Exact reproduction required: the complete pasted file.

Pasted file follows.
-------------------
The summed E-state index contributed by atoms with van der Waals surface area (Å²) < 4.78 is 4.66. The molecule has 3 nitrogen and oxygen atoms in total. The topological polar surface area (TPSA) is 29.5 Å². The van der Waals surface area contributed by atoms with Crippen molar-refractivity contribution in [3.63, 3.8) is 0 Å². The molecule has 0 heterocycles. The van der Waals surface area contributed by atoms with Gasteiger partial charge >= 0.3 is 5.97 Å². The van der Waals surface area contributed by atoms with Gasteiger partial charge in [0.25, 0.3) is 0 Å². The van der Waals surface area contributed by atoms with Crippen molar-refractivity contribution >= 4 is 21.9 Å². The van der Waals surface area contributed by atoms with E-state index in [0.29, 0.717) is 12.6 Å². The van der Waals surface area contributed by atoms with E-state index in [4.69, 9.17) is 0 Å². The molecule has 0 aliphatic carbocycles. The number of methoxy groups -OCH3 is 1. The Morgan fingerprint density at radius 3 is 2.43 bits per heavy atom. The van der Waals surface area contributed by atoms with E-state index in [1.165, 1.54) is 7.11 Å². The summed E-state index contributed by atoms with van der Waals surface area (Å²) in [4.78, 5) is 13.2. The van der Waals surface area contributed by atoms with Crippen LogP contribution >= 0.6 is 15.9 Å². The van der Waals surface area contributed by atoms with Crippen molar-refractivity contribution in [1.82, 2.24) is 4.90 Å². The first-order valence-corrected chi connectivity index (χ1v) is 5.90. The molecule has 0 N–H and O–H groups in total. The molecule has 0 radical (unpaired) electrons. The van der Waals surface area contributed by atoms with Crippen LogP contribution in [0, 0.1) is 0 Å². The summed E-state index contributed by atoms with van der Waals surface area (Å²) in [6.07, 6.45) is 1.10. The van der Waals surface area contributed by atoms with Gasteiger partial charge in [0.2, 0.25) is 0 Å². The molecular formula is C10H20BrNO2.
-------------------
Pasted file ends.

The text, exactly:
The summed E-state index contributed by atoms with van der Waals surface area (Å²) < 4.78 is 4.66. The molecule has 3 nitrogen and oxygen atoms in total. The topological polar surface area (TPSA) is 29.5 Å². The van der Waals surface area contributed by atoms with Crippen molar-refractivity contribution in [3.63, 3.8) is 0 Å². The molecule has 0 heterocycles. The van der Waals surface area contributed by atoms with Gasteiger partial charge >= 0.3 is 5.97 Å². The van der Waals surface area contributed by atoms with Gasteiger partial charge in [0.25, 0.3) is 0 Å². The van der Waals surface area contributed by atoms with Crippen molar-refractivity contribution >= 4 is 21.9 Å². The van der Waals surface area contributed by atoms with E-state index in [0.29, 0.717) is 12.6 Å². The van der Waals surface area contributed by atoms with E-state index in [4.69, 9.17) is 0 Å². The molecule has 0 aliphatic carbocycles. The number of methoxy groups -OCH3 is 1. The Morgan fingerprint density at radius 3 is 2.43 bits per heavy atom. The van der Waals surface area contributed by atoms with E-state index in [1.165, 1.54) is 7.11 Å². The summed E-state index contributed by atoms with van der Waals surface area (Å²) in [4.78, 5) is 13.2. The van der Waals surface area contributed by atoms with Crippen LogP contribution >= 0.6 is 15.9 Å². The van der Waals surface area contributed by atoms with Crippen molar-refractivity contribution in [1.82, 2.24) is 4.90 Å². The first-order valence-corrected chi connectivity index (χ1v) is 5.90. The molecule has 0 N–H and O–H groups in total. The molecule has 0 radical (unpaired) electrons. The van der Waals surface area contributed by atoms with Crippen LogP contribution in [0, 0.1) is 0 Å². The summed E-state index contributed by atoms with van der Waals surface area (Å²) in [6.07, 6.45) is 1.10. The van der Waals surface area contributed by atoms with Gasteiger partial charge in [0.2, 0.25) is 0 Å². The molecular formula is C10H20BrNO2.